Lemma 35.25.1. Let $f : X \to Y$ be a flat, quasi-compact, surjective monomorphism. Then f is an isomorphism.

## 35.25 Application of fpqc descent of properties of morphisms

The following lemma may seem a bit frivolous but turns out is a useful tool in studying étale and unramified morphisms.

**Proof.**
As $f$ is a flat, quasi-compact, surjective morphism we see $\{ X \to Y\} $ is an fpqc covering of $Y$. The diagonal $\Delta : X \to X \times _ Y X$ is an isomorphism (Schemes, Lemma 26.23.2). This implies that the base change of $f$ by $f$ is an isomorphism. Hence we see $f$ is an isomorphism by Lemma 35.23.17.
$\square$

We can use this lemma to show the following important result; we also give a proof avoiding fpqc descent. We will discuss this and related results in more detail in Étale Morphisms, Section 41.14.

Lemma 35.25.2. A universally injective étale morphism is an open immersion.

**First proof.**
Let $f : X \to Y$ be an étale morphism which is universally injective. Then $f$ is open (Morphisms, Lemma 29.36.13) hence we can replace $Y$ by $f(X)$ and we may assume that $f$ is surjective. Then $f$ is bijective and open hence a homeomorphism. Hence $f$ is quasi-compact. Thus by Lemma 35.25.1 it suffices to show that $f$ is a monomorphism. As $X \to Y$ is étale the morphism $\Delta _{X/Y} : X \to X \times _ Y X$ is an open immersion by Morphisms, Lemma 29.35.13 (and Morphisms, Lemma 29.36.16). As $f$ is universally injective $\Delta _{X/Y}$ is also surjective, see Morphisms, Lemma 29.10.2. Hence $\Delta _{X/Y}$ is an isomorphism, i.e., $X \to Y$ is a monomorphism.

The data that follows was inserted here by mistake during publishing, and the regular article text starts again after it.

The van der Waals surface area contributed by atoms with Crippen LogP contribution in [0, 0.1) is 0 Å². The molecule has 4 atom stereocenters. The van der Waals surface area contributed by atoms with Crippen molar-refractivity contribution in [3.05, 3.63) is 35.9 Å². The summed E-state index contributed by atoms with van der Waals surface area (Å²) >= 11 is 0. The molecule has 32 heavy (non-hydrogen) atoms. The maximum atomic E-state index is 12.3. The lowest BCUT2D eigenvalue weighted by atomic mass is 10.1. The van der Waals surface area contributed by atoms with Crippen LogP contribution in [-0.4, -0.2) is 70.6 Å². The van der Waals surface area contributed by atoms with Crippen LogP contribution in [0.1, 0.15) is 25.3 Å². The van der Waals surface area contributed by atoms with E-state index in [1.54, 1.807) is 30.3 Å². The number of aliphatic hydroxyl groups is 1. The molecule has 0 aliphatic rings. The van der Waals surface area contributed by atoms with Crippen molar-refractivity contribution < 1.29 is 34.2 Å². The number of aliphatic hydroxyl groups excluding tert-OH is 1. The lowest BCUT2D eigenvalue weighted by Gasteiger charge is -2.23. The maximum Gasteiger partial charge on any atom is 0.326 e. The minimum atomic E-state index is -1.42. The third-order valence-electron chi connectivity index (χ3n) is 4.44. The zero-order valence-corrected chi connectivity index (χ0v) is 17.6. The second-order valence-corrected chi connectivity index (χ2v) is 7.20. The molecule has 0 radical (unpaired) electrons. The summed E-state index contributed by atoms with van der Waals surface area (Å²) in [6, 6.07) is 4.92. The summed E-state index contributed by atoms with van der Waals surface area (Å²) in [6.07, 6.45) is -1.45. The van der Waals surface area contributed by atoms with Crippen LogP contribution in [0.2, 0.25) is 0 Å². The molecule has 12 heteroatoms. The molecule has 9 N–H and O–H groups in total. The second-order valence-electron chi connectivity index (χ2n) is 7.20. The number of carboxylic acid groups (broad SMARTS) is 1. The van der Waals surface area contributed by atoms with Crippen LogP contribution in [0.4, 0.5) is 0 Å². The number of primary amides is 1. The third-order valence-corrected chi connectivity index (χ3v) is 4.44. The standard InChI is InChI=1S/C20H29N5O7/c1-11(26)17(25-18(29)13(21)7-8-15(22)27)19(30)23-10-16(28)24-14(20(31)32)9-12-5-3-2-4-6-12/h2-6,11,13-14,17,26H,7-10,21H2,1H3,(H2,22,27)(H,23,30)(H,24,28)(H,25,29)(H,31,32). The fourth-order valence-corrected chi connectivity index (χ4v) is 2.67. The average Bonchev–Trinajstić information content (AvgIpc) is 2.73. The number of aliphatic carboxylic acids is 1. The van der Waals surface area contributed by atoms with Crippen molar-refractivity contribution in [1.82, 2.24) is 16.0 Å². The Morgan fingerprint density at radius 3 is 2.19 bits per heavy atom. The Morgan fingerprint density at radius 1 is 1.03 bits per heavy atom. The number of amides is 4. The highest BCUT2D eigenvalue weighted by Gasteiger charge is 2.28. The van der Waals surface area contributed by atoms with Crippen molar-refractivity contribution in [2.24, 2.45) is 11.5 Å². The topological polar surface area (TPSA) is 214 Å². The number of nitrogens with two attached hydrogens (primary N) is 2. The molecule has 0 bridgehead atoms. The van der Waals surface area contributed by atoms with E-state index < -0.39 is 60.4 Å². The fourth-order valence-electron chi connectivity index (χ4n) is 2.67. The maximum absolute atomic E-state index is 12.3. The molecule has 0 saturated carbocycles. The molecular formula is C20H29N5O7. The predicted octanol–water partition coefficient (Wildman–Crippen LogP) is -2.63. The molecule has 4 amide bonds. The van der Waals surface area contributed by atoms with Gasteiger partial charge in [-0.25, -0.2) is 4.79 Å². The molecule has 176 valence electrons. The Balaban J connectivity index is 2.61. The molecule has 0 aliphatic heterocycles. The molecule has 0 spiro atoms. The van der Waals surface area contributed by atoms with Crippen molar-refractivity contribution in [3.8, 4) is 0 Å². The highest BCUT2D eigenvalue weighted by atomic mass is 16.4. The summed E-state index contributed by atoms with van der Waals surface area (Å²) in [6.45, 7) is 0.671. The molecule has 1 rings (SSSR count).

$\square$

**Second proof.**